Tokyo - Oil prices rose in Asian trade on Thursday, extending gains on stronger demand for heating fuel in the United States as the country grapples with severe winter weather.
The US benchmark, West Texas Intermediate (WTI) for March delivery, advanced 15 cents to $97.53 in late morning trade, while Brent North Sea crude was up five cents $106.30 a barrel for its March contract.
Stockpiles at the trading hub in Cushing, Oklahoma, sank 1.5 million barrels, the Department of Energy (DoE) said, indicating strong demand and pushing prices higher.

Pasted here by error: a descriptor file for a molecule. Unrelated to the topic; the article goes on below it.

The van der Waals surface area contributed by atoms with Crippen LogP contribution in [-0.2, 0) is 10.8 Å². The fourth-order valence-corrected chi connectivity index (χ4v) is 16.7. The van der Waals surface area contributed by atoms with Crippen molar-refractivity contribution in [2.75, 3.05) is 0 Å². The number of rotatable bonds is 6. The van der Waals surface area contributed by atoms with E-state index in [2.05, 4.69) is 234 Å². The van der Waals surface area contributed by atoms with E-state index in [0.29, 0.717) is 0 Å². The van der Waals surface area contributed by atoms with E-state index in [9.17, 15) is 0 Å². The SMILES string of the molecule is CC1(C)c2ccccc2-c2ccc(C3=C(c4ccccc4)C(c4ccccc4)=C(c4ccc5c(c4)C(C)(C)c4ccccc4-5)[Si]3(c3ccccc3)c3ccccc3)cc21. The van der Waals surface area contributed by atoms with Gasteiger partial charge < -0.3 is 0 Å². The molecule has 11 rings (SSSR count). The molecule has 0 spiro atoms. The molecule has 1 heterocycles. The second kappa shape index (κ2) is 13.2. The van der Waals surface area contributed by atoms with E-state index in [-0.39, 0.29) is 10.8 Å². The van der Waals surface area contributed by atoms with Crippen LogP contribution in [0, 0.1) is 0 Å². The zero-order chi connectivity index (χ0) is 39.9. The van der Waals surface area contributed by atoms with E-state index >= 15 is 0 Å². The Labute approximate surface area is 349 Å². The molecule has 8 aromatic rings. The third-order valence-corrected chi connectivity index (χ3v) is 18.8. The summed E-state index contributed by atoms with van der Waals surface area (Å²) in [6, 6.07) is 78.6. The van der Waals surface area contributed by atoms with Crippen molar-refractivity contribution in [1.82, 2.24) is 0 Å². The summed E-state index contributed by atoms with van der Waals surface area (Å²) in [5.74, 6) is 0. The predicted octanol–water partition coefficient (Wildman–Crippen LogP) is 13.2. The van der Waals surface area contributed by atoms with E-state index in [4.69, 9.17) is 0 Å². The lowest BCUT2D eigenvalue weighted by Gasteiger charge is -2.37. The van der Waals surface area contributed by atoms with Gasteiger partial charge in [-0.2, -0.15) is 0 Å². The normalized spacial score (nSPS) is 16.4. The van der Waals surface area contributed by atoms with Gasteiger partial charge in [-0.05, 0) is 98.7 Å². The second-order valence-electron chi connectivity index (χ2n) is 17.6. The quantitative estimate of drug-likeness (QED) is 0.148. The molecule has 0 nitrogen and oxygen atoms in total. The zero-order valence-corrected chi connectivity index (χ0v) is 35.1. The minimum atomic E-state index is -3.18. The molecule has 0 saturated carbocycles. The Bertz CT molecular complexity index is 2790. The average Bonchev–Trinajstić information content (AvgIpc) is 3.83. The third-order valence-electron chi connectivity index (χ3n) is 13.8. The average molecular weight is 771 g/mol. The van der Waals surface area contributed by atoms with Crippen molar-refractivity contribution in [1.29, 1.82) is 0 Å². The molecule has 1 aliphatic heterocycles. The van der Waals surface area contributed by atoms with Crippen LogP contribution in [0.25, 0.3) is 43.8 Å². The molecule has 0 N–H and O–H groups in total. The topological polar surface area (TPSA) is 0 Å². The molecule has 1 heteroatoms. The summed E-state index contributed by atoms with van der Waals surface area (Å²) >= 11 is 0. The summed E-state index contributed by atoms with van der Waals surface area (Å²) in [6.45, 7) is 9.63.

“I think we are seeing that inventories are coming in better than expected due to the cold snap which... helped to cut back on the supply glut in Cushing,” Desmond Chua, market analyst at CMC Markets in Singapore told AFP.
US commercial crude reserves rose 400 000 barrels in the week ending January 31, the DoE said on Wednesday, much smaller than the average analyst estimate of 2.2 million.
But traders focused on the fourth straight week of declines in distillates, which include diesel and heating oil.
Distillates fell 2.4 million barrels, more than the 2.0 million barrels estimated.
Treacherous snow and freezing rain struck the northeastern United States on Wednesday, disrupting thousands of flights and causing traffic chaos for millions.
More than 600 000 people were without power as high winds and ice knocked down trees and electrical lines.